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Two girlfriends grow up in Mississippi, one wants to be a hairdresser to the stars and the other a singing star in her own right. An opportunity to run their own beauty shop binds the two friends together for life, and helps a South Side Chicago neighborhood maintain a sense of community and safety, even a little glamour, that is until Starbucks and other corporations start moving into the neighborhood. Beautifully directed, A Wonder in My Soul is the heartfelt journey of two best friends who have shared a beauty salon for over three decades.

 

Aberdeen "Birdie" Calumet (Greta Oglesby) and Bell Grand Lake (Jacqueline Williams) play the two close friends and both do an amazing job with long speeches that could be coming out of the mouths of preachers. The audience even lets out a few, “go girls”, and “praise Gods” as if we are sitting in a church. In a way, their beauty shop, which once served some celebrity visitors, has stood for forty years as a type of church to the women of the neighborhood. A place where they can talk and be themselves where their best customer, a rich woman who prefers to be called “First Lady” (a fantastic Linda Bright Clay), who spends at least three afternoons a week just trying new hairdos to hang out at the salon to have company and help each other with daily troubles. 

 

Marcus Gardley's script creates very familiar and real characters, and utilizes the beautiful singing voices of young Birdie (Camille Robinson) and young Bell (Donica Lynn) in a way that vitalizes and makes real the talents and determination underneath the tough facade of these hard working, loving women. 

 

This play is about change and gentrification, and growth and strength. Change isn't always but a bad thing but A Wonder in My Soul pulls back the curtain on how gentrification affects this "family" of women and their whole neighborhood that tries to save the salon. Is it fair that the neighborhood rallies to save the community staple only for a Starbucks to ultimately knock them down as easily as a cannon ball would a bowling pin? No. But the way each woman chooses to go on with her life and keep the bitterness from affecting the wonder in their souls is truly inspiring.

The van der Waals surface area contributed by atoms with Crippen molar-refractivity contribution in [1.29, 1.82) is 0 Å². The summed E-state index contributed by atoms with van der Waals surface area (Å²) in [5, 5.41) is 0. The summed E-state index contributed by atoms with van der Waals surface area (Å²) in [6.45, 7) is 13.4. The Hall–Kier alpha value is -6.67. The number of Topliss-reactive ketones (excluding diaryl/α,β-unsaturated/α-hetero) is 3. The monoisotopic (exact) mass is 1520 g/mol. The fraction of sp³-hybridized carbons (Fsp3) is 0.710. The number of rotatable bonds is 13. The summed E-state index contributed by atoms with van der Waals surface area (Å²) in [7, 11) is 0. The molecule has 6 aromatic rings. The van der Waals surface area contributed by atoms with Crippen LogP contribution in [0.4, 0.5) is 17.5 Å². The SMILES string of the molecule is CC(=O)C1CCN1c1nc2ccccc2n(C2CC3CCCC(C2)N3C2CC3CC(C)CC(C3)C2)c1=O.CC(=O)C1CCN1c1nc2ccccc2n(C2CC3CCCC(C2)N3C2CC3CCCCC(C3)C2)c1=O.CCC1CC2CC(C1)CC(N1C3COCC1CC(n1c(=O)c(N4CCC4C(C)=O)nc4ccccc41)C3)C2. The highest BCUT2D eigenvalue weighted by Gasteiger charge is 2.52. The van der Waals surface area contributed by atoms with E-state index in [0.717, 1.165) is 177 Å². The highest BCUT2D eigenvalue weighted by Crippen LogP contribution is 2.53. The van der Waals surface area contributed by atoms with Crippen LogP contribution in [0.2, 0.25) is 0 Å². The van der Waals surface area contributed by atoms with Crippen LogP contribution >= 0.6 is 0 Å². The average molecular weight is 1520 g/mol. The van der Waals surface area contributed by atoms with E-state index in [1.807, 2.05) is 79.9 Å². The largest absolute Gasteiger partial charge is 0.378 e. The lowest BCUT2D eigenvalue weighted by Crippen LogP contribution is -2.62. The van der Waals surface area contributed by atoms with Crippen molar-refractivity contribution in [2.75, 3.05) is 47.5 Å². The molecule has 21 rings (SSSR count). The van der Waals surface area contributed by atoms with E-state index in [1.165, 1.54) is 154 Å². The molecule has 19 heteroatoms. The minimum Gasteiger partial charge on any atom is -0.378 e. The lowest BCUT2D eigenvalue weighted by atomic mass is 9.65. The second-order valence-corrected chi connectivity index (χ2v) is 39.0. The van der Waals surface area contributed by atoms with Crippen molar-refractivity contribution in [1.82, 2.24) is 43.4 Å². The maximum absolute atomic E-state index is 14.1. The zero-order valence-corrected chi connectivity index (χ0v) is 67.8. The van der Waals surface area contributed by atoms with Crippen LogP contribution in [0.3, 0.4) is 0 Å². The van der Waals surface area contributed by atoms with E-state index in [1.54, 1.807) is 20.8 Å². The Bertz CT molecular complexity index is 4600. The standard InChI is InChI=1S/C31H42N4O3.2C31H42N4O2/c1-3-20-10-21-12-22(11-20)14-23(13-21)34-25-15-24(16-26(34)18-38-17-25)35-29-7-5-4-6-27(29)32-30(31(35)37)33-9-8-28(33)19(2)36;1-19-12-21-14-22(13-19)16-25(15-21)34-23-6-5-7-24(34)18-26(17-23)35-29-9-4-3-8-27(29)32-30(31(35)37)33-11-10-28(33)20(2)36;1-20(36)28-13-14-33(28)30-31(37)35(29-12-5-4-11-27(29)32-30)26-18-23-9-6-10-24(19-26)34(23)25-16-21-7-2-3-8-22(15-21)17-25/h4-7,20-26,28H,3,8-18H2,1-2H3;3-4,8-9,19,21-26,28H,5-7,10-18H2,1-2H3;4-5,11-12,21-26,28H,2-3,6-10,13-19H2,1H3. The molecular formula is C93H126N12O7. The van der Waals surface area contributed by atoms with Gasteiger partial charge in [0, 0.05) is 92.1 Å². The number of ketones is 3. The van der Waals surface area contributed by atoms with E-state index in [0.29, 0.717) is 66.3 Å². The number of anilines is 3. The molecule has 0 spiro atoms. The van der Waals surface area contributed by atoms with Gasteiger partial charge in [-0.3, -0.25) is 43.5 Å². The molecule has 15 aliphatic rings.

Highly recommended for satisfying, humorous and heartwarming performances, especially by Jacqueline Williams as the down, but not out, captain of her sinking ship.

 

Williams speeches about life and the value of struggling to keep some history and classiness intact in the neighborhood, which is being brought down by violence and greed, ripple through the audience with a deep resonance and truthfulness that the talented actor brings to all her stage work.

 

A Wonder in My Soul is being performed at Victory Gardens Theater through March 12th. Go to www.VictoryGardens.org for more show information.

 

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